Why do different people react differently to stress?

Why do different people react differently to stress?

Stress is a highly subjective experience. While many of us are stressed by roughly the same things— jobs, money, being overscheduled, relationship conflict —different people may react more or less strongly to the same situation for several reasons:

What’s the difference between stress and a bodily reaction?

The word ‘stressors’ and the word ‘stress’ are different forms of the same word, but they do have different meanings. Stress is a bodily reaction, but stressors are what create that reaction.

Why are some people more sensitive to stress than others?

Some people are naturally more sensitive and reactive to stress. Differences in temperament, a collection of inborn personality traits that can be observed as early as infancy, can cause some people to be naturally more resilient in the face of stress while others can feel more threatened and less able to cope.

How does a person respond to a stressor?

In the late 1950s, two American cardiologists, Friedman and Rosenman, proposed a personality type called ‘Type A’. The Type A personality is someone who is high in hostility, competitiveness and time urgency. People with a Type A personality tend to show a greater physiological response to a stressor.

Why do some people respond to stress better than others?

Some people create stress. People with a Type A personality tend to show a greater physiological response to a stressor. The Type A concept is important because a hostile, time-urgent and competitive person is likely to create stress for themselves and for others. So stress produces the kind of interaction that increases stress.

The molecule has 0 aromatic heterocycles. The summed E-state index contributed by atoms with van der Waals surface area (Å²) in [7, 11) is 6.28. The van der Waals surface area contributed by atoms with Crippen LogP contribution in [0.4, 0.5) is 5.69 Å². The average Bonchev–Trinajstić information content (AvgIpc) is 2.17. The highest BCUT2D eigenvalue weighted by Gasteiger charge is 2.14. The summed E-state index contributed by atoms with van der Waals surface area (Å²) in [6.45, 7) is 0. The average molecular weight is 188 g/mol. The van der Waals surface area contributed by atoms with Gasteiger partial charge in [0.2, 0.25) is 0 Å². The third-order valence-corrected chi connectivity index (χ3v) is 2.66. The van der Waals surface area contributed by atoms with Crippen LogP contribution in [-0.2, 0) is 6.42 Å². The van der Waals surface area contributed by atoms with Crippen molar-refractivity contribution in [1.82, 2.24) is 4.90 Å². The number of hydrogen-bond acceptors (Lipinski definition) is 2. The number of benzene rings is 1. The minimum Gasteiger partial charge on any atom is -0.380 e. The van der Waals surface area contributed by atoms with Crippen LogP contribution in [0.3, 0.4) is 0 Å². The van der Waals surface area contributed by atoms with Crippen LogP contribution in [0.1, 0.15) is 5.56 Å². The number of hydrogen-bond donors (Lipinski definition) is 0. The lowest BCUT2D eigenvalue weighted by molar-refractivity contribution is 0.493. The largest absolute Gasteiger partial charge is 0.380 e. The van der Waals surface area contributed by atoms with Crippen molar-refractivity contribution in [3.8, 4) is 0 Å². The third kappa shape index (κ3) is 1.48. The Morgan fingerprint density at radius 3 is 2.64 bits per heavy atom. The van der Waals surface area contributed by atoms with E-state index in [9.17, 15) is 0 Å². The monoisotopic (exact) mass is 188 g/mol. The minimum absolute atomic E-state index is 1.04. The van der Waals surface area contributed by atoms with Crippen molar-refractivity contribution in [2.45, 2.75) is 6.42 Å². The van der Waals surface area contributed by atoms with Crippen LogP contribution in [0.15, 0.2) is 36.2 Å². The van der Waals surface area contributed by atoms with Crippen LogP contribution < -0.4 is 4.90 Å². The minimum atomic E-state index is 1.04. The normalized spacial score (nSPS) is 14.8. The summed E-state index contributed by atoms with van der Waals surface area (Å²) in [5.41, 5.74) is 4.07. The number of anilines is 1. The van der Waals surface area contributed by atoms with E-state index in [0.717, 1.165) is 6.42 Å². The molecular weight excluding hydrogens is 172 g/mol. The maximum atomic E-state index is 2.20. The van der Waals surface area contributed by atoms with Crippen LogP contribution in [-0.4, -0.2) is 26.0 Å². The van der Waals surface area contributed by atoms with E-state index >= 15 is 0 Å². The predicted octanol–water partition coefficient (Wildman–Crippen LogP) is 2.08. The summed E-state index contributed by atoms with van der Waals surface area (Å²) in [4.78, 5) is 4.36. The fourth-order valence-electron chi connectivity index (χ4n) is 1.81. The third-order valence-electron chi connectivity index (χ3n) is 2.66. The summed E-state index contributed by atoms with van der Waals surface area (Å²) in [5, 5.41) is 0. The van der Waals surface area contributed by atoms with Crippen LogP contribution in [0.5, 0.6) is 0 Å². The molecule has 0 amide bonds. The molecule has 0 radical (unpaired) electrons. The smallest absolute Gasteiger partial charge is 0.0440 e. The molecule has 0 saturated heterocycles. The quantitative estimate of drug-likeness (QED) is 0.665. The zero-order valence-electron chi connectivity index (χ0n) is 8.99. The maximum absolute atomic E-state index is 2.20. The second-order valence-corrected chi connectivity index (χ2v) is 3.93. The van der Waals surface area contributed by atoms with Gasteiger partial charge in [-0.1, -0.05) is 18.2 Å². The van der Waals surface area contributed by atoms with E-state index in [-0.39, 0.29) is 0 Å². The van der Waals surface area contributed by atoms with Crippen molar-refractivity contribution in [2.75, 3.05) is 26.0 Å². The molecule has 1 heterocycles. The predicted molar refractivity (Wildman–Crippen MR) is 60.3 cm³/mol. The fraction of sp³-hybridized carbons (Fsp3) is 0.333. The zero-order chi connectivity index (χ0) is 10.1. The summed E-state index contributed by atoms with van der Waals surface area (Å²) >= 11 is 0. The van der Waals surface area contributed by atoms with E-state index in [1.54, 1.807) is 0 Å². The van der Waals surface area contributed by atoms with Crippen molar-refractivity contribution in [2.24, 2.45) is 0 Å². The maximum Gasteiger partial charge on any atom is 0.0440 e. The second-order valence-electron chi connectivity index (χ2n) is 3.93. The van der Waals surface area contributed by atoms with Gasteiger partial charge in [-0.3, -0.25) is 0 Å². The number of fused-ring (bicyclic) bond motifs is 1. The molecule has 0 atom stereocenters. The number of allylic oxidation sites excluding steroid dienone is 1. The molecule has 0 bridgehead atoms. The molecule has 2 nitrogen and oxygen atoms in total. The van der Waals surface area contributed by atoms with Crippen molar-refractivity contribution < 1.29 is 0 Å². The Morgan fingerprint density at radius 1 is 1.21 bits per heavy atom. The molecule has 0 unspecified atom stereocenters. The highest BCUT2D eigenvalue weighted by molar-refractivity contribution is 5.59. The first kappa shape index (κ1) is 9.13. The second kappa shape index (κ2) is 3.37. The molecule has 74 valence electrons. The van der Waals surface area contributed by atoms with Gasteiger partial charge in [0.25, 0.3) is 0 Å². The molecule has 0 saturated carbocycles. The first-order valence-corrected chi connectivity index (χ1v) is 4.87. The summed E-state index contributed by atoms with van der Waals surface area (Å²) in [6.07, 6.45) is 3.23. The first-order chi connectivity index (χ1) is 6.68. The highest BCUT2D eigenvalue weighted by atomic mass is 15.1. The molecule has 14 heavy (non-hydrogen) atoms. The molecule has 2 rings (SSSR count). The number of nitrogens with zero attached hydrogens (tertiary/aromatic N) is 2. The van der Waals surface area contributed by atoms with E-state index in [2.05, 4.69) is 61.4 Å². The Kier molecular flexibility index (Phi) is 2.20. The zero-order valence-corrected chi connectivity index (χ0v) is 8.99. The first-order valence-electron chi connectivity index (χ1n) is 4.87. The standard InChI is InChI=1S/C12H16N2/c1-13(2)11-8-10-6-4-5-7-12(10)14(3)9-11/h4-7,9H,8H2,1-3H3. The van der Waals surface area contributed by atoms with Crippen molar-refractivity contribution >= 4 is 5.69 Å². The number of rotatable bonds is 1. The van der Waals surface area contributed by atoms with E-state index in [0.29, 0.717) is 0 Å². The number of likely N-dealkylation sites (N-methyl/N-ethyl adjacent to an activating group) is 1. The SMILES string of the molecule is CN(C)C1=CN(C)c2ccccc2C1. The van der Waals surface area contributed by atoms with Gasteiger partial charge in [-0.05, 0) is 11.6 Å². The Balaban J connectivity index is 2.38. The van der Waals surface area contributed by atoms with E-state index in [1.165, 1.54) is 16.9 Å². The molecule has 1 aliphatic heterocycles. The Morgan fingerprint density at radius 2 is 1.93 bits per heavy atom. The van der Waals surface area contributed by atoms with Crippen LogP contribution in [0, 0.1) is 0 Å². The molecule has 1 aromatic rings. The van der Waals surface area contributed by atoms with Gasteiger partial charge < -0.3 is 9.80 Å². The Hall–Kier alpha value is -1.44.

Why is stress different for men and women?

Stress can also cause changes in eating and sleeping habits, headaches, and weight gain. Over time, stress can even increase the risk of depression, anxiety, heart disease, and type-2 diabetes. But while everyone feels stress at times, reactions to stress can be different for women and men.

What’s the best way to cope with stress?

Keeping a journal is not an effective way of keeping stress under control. F. Lashing out at others is a healthy way of coping with stress. F. Smoking, drinking, or using drugs are all considered to be negative ways of coping with stress.

How is stress related to an eating disorder?

Possible vicious circles between various aspects of stress response and the dysfunction, in eating disorders, of hormonal pathways such as the HPA (hypothalamic-pituitary-adrenal) axis have also been proposed ( Lo Sauro et al., 2005 ). So the nexus of eating disorders and stress is a knotty one which will benefit from some disentangling.